Albinism is a rare genetic condition caused by mutations of certain genes that affect the amount of melanin your body produces. Albinism can affect people of all races and all ethnic groups

For most types of Albinism, both parents must carry the gene in order for their child to develop the condition. Most people with Albinism have parents who are only carriers of the gene and don’t have symptoms of the condition.

Other types of Albinism, including one that only affects the eyes, mostly occur when a birthing parent passes the gene for albinism on to a child assigned male at birth.

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Donald Trump loyalist, Alex Jones ordered to pay US$49 million in punitive damages

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Donald Trump loyalist, Alex Jones ordered to pay US$49 million in punitive damages

Austin, United States of America (USA)- A jury in Texas on Friday ordered Alex Jones, a loyalist to former US President Donald Trump, to pay $45.2 million in punitive damages to the parents of a child who was killed in the Sandy Hook Elementary School massacre in 2012.

The jury announced its decision a day after awarding the parents more than U$4.1 million in compensatory damages and after testimony on Friday that Jones and Free Speech Systems, the parent company of his media outlet, Infowars, were worth US$135 million to US$270 million.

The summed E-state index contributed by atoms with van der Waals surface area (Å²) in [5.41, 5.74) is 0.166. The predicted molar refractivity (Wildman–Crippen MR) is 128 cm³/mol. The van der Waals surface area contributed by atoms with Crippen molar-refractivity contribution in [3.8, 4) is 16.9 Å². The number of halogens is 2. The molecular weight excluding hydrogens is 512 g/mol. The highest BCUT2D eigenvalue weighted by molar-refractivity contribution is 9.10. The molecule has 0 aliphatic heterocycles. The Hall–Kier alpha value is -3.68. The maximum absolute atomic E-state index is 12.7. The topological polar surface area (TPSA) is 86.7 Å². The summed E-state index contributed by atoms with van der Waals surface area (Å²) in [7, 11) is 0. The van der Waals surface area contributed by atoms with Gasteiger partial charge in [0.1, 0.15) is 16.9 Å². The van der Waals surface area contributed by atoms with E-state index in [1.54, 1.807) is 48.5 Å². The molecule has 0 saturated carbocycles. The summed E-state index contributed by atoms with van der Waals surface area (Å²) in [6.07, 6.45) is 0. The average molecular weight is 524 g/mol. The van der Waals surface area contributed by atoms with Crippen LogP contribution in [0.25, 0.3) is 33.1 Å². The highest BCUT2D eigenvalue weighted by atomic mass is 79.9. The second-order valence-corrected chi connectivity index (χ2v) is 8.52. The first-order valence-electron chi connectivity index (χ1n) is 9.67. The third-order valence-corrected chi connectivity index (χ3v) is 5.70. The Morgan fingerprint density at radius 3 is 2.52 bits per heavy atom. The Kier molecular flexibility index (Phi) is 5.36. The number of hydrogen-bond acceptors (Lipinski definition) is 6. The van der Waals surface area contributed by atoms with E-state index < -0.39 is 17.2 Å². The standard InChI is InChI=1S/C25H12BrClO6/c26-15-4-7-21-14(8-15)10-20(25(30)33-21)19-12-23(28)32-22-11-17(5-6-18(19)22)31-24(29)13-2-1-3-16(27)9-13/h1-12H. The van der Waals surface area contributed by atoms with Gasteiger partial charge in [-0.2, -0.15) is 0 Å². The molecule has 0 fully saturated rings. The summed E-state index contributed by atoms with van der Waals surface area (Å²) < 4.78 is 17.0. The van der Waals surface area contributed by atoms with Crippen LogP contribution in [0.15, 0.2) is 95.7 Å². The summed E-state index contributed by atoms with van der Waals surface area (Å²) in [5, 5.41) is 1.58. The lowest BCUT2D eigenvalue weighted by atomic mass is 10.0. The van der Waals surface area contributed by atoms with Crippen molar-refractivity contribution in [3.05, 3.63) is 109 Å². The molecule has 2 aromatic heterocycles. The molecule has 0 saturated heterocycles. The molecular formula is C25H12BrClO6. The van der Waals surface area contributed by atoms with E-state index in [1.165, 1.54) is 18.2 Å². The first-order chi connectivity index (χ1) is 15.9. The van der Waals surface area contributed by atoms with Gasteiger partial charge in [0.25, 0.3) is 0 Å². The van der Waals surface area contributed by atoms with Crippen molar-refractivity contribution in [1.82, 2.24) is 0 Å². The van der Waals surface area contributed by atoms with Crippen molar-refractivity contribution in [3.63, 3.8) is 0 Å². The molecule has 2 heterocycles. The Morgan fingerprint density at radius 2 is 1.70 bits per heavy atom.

Prior to Friday’s Court proceedings, Jones told his audience that the 2012 Sandy Hook Elementary School shooting was a hoax and that the grieving parents of those who died were actors.

The total of US$49.3 million is less than the US$150 million sought by Neil Heslin and Scarlett Lewis, whose 6-year-old son Jesse Lewis was among the 20 children and six educators killed in the deadliest classroom shooting in US history.

“He stood up to the bully Adam Lanza and saved nine of his classmates’ lives. I hope that I did that incredible courage justice when I was able to confront Alex Jones, who is also a bully. I hope that inspires other people to do the same. This is an important day for truth, for justice, and I couldn’t be happier,” said Lewis.

Before the jurors began deliberating about the punitive damages, Wesley Todd Ball, a lawyer for the family, told the jury that it had the ability to send a message for everyone in the country and perhaps this world to hear.

“We ask that you send a very, very simple message, and that is, Stop Alex Jones. Stop the monetization of misinformation and lies. Please,” said Ball.

Jones, who has portrayed the lawsuit as an attack on his First Amendment rights, conceded during the trial that the attack was 100 percent real and that he was wrong to have lied about it, but Heslin and Lewis told jurors that an apology wouldn’t suffice and called on them to make Jones pay for the years of suffering he has put them and other Sandy Hook families through.

The parents told jurors about how they have endured a decade of trauma, inflicted first by the murder of their son and what followed, gunshots fired at the home, online and phone threats, and harassment on the street by strangers. They said the threats and harassment were all fueled by Jones and his conspiracy theory spread to his followers via Infowars.